Additionally, in 2016, after years of advocacy by WWF and a diverse array of partners, the federal government designated portions of the Arctic as off-limits for oil exploration. As Roberts said after the designation was announced, the action “underscores our nation's inevitable transition to cleaner energy and signals that some places are just too important not to protect.” The US District Court for Alaska upheld the designation in March 2019, maintaining a critical protection for more than 115 million acres of ocean.

Strengthening Global Conservation Financing Partnerships

Monastery of Taktsang © Emmanuel Rondeau/WWF-UK

In the past decade, WWF strengthened its partnerships with two multilateral financing institutions: the Global Environment Facility (GEF) and the Green Climate Fund (GCF). These institutions provide key financing for many important conservation projects, including Bhutan for Life.

Created in the early 1990s to help address global environmental issues, the GEF has provided $12.5 billion in grants and leveraged $58 billion in co-financing for almost 4,000 projects in 165 developing countries. In 2013, WWF was honored to become a GEF Agency, enabling us to work directly with the GEF’s member countries to design and implement GEF programs and projects on their behalf. The GCF was created in 2010 via the United Nations Framework Convention on Climate Change. It supports efforts by developing nations to reduce their greenhouse gas emissions and adapt to the adverse impacts of climate change. In 2017, WWF became an Accredited Entity of the GCF, providing us with the authority to prepare and oversee large-scale GCF-financed projects to fight climate change on behalf of our entire international network and country partners. Through mid-2019, WWF has programmed more than $125 million in GEF and GCF funding and leveraged nearly $500 million more for conservation priorities around the world.

Driving Private Sector Ambition

Solar Panels © Paul Fetters/WWF-US

WWF has long viewed business as a critical partner in achieving our conservation goals at scale. From our driving both the supply and consumer demand of Forest Stewardship Council (FSC) certified products with companies such as Kimberly-Clark to partnering with The Coca-Cola Company to conserve freshwater resources across 2.2 million hectares of watershed or wetland, we’ve made exciting progress. On the climate change front, Walmart, McDonald’s, and more than 500 other companies have joined the Science-Based Targets Initiative since it was established in 2015, committing to reduce emissions in their own operations and throughout their supply chains at the scale needed to meet the goals of the Paris Agreement.

Upholding America’s Commitment to the Paris Agreement

Janet Napolitan, President of the University of California at WASI © Nicole Henderson/WWF-US

Following the 2017 announcement that the US planned to withdraw from the Paris Agreement, WWF helped catalyze the formation of the We Are Still In coalition. This collection of cities, states, businesses, and other entities pledged to continue working toward the goals of the agreement, regardless of the federal government’s participation. More than 3,600 entities representing more than half of all Americans have since joined the coalition, making it the largest US climate coalition ever assembled. Based on this success, WWF is helping launch similar coalitions in key countries including Japan, Mexico, Argentina and South Africa to help countries’ deliver on climate goals.

Ensuring Sustainable Fishing Practices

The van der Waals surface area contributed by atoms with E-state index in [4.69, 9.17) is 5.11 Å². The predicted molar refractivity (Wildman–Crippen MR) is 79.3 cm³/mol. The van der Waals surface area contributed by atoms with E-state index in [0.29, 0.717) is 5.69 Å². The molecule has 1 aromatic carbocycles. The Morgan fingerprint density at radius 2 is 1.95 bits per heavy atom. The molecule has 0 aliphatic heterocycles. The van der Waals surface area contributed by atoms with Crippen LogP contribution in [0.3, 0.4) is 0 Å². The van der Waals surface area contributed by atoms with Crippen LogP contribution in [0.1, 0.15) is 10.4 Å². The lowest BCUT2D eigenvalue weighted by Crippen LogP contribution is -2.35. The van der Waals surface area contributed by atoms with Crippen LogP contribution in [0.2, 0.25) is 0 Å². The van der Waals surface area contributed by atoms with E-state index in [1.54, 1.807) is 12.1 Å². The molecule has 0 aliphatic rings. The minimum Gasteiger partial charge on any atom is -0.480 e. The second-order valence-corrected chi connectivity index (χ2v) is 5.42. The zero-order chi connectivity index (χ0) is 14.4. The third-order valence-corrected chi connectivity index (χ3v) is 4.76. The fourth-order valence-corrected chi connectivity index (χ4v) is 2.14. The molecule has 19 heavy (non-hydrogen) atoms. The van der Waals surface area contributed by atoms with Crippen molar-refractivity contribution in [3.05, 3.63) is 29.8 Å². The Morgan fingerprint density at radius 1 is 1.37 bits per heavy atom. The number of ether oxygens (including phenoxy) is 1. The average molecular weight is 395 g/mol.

The crew of the 'Don Luciano' artisanal fishing boat © Meridith Kohut/WWF-US

WWF has worked for years with partners, industry leaders, and the non-profit Oceana toward regulatory policies to end illegal, unreported, and unregulated (IUU) fishing practices. In 2014, at the urging of WWF and other advocates, the Obama Administration announced a task force that ultimately recommended establishing a traceability program to track seafood imports from ship to shore to address this problem. WWF worked closely with the administration throughout the design phase, which ultimately resulted in the establishment of the Seafood Import Monitoring Program (SIMP) in late 2016. The Trump Administration then ratified the program in June 2017.

The US imports roughly 90% of its seafood and researchers estimate that up to one-third of the wild-caught products brought into the country may come from an IUU source. Globally, 85% of fish stocks are at some degree of risk of illegal fishing. The SIMP will help the US government fight back by requiring key catch data to accompany certain species including tuna, grouper, swordfish, red snapper, blue crab, and more from boat to border. By making international seafood supply chains more traceable, it will be harder for stolen seafood to find its way into our restaurants and homes.

Our Planet Documentary Series

Whale feeding; Screen grab from Netflix's Documentary Series Our Planet© Steve Benjamin/Silverback Films

WWF provided the scientific underpinning for this groundbreaking nature series, which premiered on Netflix in April 2019. The series shows the wonders of the natural world and makes clear what is at stake if we don’t act to protect the one home we all share. It was viewed by a projected 25 million households in the first 30 days after its release.

Growing Our Support for Conservation

WWF scientists traveled to Colombia to study the health of the rivers and work with local members of the community to develop water conservation measures.© Meridith Kohut/WWF-US

From 2010 to 2018, WWF’s total annual revenue and support – from individuals, private foundations, corporate partners, government agencies, and in-kind sources – grew from $224 million to $336 million. This strong growth enables the ambition of our conservation work to keep up with the rapidly accelerating environmental challenges we face.